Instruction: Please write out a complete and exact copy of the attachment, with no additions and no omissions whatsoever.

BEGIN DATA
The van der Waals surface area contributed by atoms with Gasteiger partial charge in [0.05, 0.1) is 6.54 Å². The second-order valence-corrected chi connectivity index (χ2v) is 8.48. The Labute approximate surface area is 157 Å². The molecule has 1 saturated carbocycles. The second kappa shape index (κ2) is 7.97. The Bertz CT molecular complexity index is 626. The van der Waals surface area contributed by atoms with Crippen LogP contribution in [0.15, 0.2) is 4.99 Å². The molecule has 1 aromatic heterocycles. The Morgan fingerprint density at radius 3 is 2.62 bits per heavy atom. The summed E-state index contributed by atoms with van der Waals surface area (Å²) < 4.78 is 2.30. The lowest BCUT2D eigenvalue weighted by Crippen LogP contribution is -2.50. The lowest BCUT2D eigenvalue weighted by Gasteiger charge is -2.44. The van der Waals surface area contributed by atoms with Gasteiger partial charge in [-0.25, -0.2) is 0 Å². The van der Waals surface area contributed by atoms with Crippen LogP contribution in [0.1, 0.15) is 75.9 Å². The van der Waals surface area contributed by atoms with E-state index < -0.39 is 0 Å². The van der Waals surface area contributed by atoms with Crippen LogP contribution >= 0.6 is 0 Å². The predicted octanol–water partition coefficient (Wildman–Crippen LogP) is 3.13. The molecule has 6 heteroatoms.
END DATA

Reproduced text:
The van der Waals surface area contributed by atoms with Gasteiger partial charge in [0.05, 0.1) is 6.54 Å². The second-order valence-corrected chi connectivity index (χ2v) is 8.48. The Labute approximate surface area is 157 Å². The molecule has 1 saturated carbocycles. The second kappa shape index (κ2) is 7.97. The Bertz CT molecular complexity index is 626. The van der Waals surface area contributed by atoms with Crippen LogP contribution in [0.15, 0.2) is 4.99 Å². The molecule has 1 aromatic heterocycles. The Morgan fingerprint density at radius 3 is 2.62 bits per heavy atom. The summed E-state index contributed by atoms with van der Waals surface area (Å²) < 4.78 is 2.30. The lowest BCUT2D eigenvalue weighted by Crippen LogP contribution is -2.50. The lowest BCUT2D eigenvalue weighted by Gasteiger charge is -2.44. The van der Waals surface area contributed by atoms with Gasteiger partial charge in [-0.25, -0.2) is 0 Å². The van der Waals surface area contributed by atoms with Crippen LogP contribution in [0.1, 0.15) is 75.9 Å². The van der Waals surface area contributed by atoms with E-state index < -0.39 is 0 Å². The van der Waals surface area contributed by atoms with Crippen LogP contribution >= 0.6 is 0 Å². The predicted octanol–water partition coefficient (Wildman–Crippen LogP) is 3.13. The molecule has 6 heteroatoms.